An existing agreement that gives priority to the United Kingdom would probably not be compatible with this clause.

In my opinion, a priority agreement concluded at a later date would also be critical, because it would reduce AstraZeneca 's promised delivery capability.

In any case, this also makes it clear once again that according to the contract with the EU, other orders cannot restrict the best effort obligation.

"AstraZeneca has undertaken to have its vaccine produced by other manufacturers if there are production or delivery bottlenecks."

SPIEGEL: But

what if the British government simply bans the export of vaccines from British production facilities?

Voit: In

my opinion, that could not be at the expense of AstraZeneca.

This is also clear at one point in the contract with the EU, where it says that no party should be liable to the other side for delays and failures in performance caused by force majeure.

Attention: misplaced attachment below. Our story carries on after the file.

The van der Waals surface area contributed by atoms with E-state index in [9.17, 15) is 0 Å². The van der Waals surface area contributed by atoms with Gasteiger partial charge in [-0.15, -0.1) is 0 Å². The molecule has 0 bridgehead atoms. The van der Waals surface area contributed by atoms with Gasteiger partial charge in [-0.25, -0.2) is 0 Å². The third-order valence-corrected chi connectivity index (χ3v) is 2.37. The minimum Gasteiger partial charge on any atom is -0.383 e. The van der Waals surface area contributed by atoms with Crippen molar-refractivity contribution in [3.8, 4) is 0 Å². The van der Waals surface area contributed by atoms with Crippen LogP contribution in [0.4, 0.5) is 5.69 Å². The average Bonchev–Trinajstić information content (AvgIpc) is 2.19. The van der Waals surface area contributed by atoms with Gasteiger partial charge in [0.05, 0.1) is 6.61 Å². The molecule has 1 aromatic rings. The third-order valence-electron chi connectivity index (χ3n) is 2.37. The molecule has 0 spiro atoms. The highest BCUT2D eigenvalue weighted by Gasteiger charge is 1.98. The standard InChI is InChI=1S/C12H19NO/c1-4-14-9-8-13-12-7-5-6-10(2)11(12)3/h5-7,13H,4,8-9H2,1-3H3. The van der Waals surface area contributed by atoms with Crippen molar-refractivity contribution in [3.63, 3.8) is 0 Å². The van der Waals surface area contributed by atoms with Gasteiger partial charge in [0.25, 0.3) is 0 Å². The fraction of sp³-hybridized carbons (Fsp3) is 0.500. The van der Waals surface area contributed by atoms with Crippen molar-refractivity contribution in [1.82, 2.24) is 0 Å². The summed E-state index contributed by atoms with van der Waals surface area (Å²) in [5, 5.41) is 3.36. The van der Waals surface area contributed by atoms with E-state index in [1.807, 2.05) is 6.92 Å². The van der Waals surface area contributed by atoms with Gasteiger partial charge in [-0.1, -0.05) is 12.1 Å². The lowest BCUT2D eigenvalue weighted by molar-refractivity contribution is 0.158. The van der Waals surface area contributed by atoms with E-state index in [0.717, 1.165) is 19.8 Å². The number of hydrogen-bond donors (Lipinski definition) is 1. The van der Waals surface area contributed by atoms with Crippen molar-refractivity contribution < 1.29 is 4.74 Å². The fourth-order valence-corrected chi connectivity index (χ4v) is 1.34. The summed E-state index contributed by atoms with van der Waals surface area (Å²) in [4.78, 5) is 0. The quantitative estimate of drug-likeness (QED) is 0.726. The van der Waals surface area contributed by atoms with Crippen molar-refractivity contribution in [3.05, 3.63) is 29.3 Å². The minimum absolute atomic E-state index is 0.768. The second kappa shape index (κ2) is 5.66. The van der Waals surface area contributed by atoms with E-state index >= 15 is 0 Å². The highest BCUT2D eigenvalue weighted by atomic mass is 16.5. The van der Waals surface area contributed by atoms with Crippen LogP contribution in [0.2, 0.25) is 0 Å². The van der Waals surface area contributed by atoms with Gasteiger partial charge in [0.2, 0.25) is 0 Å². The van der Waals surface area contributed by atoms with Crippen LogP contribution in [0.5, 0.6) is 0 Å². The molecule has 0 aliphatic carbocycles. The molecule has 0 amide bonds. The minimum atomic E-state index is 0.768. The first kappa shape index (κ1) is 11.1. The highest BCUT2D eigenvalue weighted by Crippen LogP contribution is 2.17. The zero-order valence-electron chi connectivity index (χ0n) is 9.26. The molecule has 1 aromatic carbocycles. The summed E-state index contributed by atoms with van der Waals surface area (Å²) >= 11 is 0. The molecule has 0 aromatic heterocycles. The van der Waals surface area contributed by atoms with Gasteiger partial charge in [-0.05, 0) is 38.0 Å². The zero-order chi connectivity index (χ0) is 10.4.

SPIEGEL:

So AstraZeneca would be fine?

Voit:

Then - but only then - it would not have to fall back on the production of the British plants.

But AstraZeneca would not be completely free of the delivery obligation.

SPIEGEL: In

what way?

Voit:

AstraZeneca has committed itself to having its vaccine produced by other manufacturers if there are production or delivery bottlenecks.

Such so-called contract manufacturing, with which the manufacturing capacity is expanded, would be a possibility of producing more vaccine as quickly as possible.

Accordingly, the EU Commission can propose other contract manufacturers in the event of such bottlenecks and AstraZeneca is obliged to do its best to conclude a contract with them.

If Britain were to impose an export ban, this clause would also apply.

And if AstraZeneca is responsible for the bottleneck, it will take action anyway.

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Partially blackened contract between the EU and AstraZeneca

Photo: Dirk Waem / dpa

SPIEGEL:

What does that mean?

Voit: In

my opinion, that would now be the decisive lever for further negotiations with AstraZeneca.

At least according to the German understanding, the manufacturer would find it difficult to oppose such demands.

SPIEGEL:

And if it does?

Voit:

If AstraZeneca refused to negotiate as best they could with a contract manufacturer proposed by the EU, that would be a clear breach of the contract.

The EU would then have to give in to the question of whether it can issue compulsory licenses to other manufacturers so that they can produce the vaccine.